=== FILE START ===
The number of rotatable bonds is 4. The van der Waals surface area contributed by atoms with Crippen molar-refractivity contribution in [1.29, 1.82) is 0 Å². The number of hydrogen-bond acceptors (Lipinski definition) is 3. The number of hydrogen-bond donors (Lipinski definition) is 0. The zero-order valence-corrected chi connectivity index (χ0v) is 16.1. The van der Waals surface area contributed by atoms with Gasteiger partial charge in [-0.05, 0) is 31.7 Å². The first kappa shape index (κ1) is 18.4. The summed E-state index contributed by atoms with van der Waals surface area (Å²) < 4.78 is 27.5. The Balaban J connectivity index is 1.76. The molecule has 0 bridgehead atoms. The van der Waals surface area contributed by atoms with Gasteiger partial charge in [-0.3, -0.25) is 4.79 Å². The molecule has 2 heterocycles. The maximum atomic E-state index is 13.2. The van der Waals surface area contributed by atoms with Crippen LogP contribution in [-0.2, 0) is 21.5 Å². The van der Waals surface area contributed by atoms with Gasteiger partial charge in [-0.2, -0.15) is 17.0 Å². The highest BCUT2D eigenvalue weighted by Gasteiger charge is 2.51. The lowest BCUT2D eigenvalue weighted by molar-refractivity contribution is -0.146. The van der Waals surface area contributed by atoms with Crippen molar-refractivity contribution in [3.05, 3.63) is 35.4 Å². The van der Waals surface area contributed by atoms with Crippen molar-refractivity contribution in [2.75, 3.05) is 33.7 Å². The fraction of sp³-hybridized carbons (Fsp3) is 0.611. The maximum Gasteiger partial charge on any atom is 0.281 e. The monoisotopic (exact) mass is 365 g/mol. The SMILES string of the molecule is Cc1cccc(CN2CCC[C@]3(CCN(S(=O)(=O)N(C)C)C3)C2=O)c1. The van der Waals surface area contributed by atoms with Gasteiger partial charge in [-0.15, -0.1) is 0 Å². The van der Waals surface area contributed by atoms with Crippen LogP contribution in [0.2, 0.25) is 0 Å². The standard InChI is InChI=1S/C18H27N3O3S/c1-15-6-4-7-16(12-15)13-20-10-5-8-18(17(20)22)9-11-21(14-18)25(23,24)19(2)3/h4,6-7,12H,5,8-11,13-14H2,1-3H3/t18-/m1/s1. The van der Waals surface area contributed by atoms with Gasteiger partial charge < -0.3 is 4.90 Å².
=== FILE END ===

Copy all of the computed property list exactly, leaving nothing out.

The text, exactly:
The number of rotatable bonds is 4. The van der Waals surface area contributed by atoms with Crippen molar-refractivity contribution in [1.29, 1.82) is 0 Å². The number of hydrogen-bond acceptors (Lipinski definition) is 3. The number of hydrogen-bond donors (Lipinski definition) is 0. The zero-order valence-corrected chi connectivity index (χ0v) is 16.1. The van der Waals surface area contributed by atoms with Gasteiger partial charge in [-0.05, 0) is 31.7 Å². The first kappa shape index (κ1) is 18.4. The summed E-state index contributed by atoms with van der Waals surface area (Å²) < 4.78 is 27.5. The Balaban J connectivity index is 1.76. The molecule has 0 bridgehead atoms. The van der Waals surface area contributed by atoms with Gasteiger partial charge in [-0.3, -0.25) is 4.79 Å². The molecule has 2 heterocycles. The maximum atomic E-state index is 13.2. The van der Waals surface area contributed by atoms with Crippen LogP contribution in [-0.2, 0) is 21.5 Å². The van der Waals surface area contributed by atoms with Gasteiger partial charge in [-0.2, -0.15) is 17.0 Å². The highest BCUT2D eigenvalue weighted by Gasteiger charge is 2.51. The lowest BCUT2D eigenvalue weighted by molar-refractivity contribution is -0.146. The van der Waals surface area contributed by atoms with Crippen molar-refractivity contribution in [3.05, 3.63) is 35.4 Å². The van der Waals surface area contributed by atoms with Crippen molar-refractivity contribution in [2.75, 3.05) is 33.7 Å². The fraction of sp³-hybridized carbons (Fsp3) is 0.611. The maximum Gasteiger partial charge on any atom is 0.281 e. The monoisotopic (exact) mass is 365 g/mol. The SMILES string of the molecule is Cc1cccc(CN2CCC[C@]3(CCN(S(=O)(=O)N(C)C)C3)C2=O)c1. The van der Waals surface area contributed by atoms with Gasteiger partial charge in [-0.15, -0.1) is 0 Å². The van der Waals surface area contributed by atoms with Crippen LogP contribution in [0.2, 0.25) is 0 Å². The standard InChI is InChI=1S/C18H27N3O3S/c1-15-6-4-7-16(12-15)13-20-10-5-8-18(17(20)22)9-11-21(14-18)25(23,24)19(2)3/h4,6-7,12H,5,8-11,13-14H2,1-3H3/t18-/m1/s1. The van der Waals surface area contributed by atoms with Gasteiger partial charge < -0.3 is 4.90 Å².